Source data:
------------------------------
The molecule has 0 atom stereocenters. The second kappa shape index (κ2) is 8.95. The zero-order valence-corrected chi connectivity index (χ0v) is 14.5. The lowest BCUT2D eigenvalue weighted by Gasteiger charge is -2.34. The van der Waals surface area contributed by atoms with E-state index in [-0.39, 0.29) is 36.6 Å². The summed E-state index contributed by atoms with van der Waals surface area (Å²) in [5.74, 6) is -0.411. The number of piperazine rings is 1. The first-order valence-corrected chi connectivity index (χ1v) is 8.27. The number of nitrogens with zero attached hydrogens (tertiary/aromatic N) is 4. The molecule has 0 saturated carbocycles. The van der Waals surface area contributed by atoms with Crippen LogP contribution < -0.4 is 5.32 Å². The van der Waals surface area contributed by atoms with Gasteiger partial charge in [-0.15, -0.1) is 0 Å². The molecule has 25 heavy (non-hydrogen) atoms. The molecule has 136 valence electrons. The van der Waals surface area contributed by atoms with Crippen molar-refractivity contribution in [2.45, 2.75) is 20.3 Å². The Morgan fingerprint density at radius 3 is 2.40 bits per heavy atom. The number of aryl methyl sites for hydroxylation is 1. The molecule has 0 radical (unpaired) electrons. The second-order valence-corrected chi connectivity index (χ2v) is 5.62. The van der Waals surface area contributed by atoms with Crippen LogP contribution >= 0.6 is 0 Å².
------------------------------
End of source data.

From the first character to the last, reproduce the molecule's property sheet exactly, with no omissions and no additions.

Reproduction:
The molecule has 0 atom stereocenters. The second kappa shape index (κ2) is 8.95. The zero-order valence-corrected chi connectivity index (χ0v) is 14.5. The lowest BCUT2D eigenvalue weighted by Gasteiger charge is -2.34. The van der Waals surface area contributed by atoms with E-state index in [-0.39, 0.29) is 36.6 Å². The summed E-state index contributed by atoms with van der Waals surface area (Å²) in [5.74, 6) is -0.411. The number of piperazine rings is 1. The first-order valence-corrected chi connectivity index (χ1v) is 8.27. The number of nitrogens with zero attached hydrogens (tertiary/aromatic N) is 4. The molecule has 0 saturated carbocycles. The van der Waals surface area contributed by atoms with Crippen LogP contribution < -0.4 is 5.32 Å². The van der Waals surface area contributed by atoms with Gasteiger partial charge in [-0.15, -0.1) is 0 Å². The molecule has 25 heavy (non-hydrogen) atoms. The molecule has 136 valence electrons. The van der Waals surface area contributed by atoms with Crippen molar-refractivity contribution in [2.45, 2.75) is 20.3 Å². The Morgan fingerprint density at radius 3 is 2.40 bits per heavy atom. The number of aryl methyl sites for hydroxylation is 1. The molecule has 0 radical (unpaired) electrons. The second-order valence-corrected chi connectivity index (χ2v) is 5.62. The van der Waals surface area contributed by atoms with Crippen LogP contribution >= 0.6 is 0 Å².